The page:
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New Zealand Medical Services in Middle East and Italy

Compulsory Training Suspended

Compulsory Training Suspended

In 1931, during the depression, the Government decided that it could no longer maintain the defence force then existing and abolished compulsory military training. This halted the resurgence, but an even more serious blow to the Medical Corps was the summary discharge of Major Gibbs to the Reserve of Officers. It may be truly said that his devotion to duty in spite of frustration and apathy during the post-war years was to a great extent responsible for arresting the general deterioration and for the resurgence which commenced in 1929. The NZMC was then without a permanent officer, as on the discharge of Major Gibbs the only permanent member of the NZMC was a corporal attached to page 4 Ordnance at Trentham. However, Sergeant-Major Kidman1 of the permanent staff was then attached to the New Zealand Medical Corps and did valuable work. Major Gibbs still retained a lively interest in the Medical Corps after his retirement and was always ready to advise Colonel Bowerbank, on whose shoulders had fallen much extra responsibility.

Prior to the last compulsory parade, instructions were issued that all units would remain as units, with personnel serving on a voluntary basis. The response to the call for volunteers was very poor and somewhat disappointing to the Regular Force instructors. Much credit is therefore due to those officers, NCOs, and men who elected to remain on the active list, and who formed the foundation for the building up of the military units of 2 NZEF in 1939.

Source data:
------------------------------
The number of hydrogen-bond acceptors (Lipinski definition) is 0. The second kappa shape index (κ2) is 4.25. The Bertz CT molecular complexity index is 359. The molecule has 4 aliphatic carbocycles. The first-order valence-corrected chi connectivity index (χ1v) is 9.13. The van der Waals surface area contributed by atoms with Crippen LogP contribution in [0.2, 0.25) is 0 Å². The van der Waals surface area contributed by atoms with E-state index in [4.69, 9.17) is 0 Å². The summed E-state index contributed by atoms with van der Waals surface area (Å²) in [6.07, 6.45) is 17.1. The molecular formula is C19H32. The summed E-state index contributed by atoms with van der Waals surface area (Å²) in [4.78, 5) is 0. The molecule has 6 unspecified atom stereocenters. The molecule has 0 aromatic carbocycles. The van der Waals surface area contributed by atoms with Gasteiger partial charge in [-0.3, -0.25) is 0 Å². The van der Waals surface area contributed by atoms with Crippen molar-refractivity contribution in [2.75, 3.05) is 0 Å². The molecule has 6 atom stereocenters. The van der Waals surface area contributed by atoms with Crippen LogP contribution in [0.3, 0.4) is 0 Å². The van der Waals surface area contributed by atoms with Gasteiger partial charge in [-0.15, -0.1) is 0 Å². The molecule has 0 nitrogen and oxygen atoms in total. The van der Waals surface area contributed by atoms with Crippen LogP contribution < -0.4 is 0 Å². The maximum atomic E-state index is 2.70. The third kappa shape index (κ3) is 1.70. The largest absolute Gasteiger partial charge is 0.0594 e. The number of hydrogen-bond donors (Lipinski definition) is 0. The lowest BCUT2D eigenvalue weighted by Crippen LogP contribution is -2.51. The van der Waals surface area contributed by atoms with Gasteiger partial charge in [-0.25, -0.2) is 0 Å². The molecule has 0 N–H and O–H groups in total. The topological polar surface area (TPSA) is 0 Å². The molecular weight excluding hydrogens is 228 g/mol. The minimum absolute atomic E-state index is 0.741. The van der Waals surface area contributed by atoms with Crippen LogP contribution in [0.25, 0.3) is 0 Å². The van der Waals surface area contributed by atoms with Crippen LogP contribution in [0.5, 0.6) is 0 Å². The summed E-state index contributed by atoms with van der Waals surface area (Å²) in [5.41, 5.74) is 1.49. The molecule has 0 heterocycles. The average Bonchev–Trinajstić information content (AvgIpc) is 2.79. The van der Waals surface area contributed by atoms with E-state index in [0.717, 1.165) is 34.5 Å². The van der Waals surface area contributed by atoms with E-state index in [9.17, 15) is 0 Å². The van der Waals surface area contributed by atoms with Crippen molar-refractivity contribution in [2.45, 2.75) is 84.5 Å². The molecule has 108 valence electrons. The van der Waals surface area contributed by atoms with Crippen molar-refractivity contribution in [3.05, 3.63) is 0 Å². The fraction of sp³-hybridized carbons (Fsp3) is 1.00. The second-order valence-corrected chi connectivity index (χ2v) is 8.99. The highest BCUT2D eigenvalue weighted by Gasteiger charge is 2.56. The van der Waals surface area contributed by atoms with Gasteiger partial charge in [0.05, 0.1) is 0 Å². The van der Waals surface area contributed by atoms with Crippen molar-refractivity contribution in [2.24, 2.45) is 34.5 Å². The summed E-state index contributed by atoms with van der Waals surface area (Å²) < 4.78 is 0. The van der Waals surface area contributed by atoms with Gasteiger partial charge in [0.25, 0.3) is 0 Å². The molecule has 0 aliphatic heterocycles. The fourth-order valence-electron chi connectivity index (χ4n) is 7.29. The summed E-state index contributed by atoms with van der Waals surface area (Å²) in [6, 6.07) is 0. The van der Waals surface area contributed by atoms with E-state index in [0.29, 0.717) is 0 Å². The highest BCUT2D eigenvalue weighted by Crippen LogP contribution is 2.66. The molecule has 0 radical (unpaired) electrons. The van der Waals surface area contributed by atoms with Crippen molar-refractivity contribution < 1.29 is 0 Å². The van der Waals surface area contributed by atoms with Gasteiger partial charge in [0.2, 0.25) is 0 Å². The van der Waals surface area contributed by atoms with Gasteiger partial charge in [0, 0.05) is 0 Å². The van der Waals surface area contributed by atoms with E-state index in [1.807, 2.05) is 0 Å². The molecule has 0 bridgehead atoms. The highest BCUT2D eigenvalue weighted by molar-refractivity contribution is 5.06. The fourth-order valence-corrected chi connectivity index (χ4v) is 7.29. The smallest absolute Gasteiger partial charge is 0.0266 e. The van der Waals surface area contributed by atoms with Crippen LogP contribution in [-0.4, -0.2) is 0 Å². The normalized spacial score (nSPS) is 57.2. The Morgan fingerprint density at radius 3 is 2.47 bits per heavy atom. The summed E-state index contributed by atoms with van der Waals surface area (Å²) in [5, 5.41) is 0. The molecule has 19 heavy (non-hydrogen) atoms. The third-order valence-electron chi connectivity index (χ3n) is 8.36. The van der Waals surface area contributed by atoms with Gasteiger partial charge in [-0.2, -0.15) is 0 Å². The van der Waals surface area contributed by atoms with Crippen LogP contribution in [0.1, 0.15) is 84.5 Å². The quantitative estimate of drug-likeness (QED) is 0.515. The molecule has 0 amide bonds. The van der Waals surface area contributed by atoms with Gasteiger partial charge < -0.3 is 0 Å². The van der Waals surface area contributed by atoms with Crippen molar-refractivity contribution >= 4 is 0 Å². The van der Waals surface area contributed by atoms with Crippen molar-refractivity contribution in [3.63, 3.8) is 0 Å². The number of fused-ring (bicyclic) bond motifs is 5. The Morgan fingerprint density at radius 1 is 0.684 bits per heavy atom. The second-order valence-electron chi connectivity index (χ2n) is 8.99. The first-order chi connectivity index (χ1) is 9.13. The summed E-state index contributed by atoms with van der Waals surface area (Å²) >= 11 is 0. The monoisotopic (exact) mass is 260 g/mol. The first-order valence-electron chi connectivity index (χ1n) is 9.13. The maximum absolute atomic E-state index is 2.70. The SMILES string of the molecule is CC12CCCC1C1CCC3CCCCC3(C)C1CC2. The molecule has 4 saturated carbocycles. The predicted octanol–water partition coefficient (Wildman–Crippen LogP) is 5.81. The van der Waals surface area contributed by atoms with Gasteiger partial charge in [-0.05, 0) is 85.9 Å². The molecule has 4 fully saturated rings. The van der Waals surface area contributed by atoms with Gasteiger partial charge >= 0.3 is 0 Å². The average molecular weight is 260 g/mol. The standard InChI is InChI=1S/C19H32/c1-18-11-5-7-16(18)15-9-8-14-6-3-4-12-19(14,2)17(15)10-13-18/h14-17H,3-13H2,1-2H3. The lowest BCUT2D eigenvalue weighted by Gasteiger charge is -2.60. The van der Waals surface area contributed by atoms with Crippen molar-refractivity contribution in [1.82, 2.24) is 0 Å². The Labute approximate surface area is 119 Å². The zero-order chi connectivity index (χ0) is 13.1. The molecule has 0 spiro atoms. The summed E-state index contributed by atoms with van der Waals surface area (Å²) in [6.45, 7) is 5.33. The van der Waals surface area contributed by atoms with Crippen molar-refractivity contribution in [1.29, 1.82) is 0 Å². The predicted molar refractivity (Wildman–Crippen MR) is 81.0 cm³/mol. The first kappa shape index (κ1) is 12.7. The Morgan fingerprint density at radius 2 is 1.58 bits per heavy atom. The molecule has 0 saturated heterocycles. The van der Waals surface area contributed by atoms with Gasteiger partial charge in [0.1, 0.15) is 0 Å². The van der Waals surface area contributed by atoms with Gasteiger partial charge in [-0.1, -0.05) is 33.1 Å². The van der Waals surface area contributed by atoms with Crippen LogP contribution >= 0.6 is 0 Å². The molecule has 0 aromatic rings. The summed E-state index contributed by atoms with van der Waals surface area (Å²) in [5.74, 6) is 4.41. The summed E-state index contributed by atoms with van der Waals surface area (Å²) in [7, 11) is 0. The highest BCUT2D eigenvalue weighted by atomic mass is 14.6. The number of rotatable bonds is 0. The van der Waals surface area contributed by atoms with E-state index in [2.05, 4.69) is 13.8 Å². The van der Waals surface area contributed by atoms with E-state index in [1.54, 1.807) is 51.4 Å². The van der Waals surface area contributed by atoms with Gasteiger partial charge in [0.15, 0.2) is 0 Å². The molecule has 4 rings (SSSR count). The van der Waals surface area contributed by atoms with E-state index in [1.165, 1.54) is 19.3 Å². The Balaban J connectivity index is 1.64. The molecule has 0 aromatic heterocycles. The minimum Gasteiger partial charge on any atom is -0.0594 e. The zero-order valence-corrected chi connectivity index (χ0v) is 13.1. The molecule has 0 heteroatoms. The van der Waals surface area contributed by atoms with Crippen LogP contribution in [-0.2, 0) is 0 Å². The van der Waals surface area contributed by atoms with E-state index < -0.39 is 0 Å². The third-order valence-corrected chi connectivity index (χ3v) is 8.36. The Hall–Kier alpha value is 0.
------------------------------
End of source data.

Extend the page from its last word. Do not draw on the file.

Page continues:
In 1931 there was a reorganisation of the defence forces. The NZMC units were given new establishments and organised as field ambulances again. Thus, the Northern Depot at Auckland became 1 Field Ambulance, Central Depot at Wellington became 2 Field Ambulance, and Southern Depot at Christchurch became 3 Field Ambulance. Each had an establishment of 10 officers, 20 NCOs, and 70 other ranks. The medical students at Dunedin became the Otago University Medical Company (OUMC) with an establishment of 15 officers, 47 NCOs, and 230 other ranks.

During the early nineteen-thirties there were very few volunteer territorials. Parades of the Medical Corps were held fortnightly and NCO classes were held in the intervening week. Weekend bivouacs were also held periodically but it was not uncommon to have an attendance of only about ten officers and seven other ranks. The cost of running these camps had to be borne privately, and the small honoraria received by the DMS and ADsMS in the three districts were given up at the request of the Minister of Defence and were not restored until 1938.

1 Maj C. H. Kidman, MBE, MM and bar; Wellington; born Wellington, 28 Mar 1888, instructor, Permanent Staff, Wellington; 1 NZEF 1914–19: NCO 2 Fd Amb, Egypt; Gallipoli, France; instructor to NZMC in NZ, Sep 1939–Sep 1942; OC Medical Training Depot, Trentham, Sep 1942–Sep 1944; SO and QM Army HQ, Sep 1944–Jan 1947.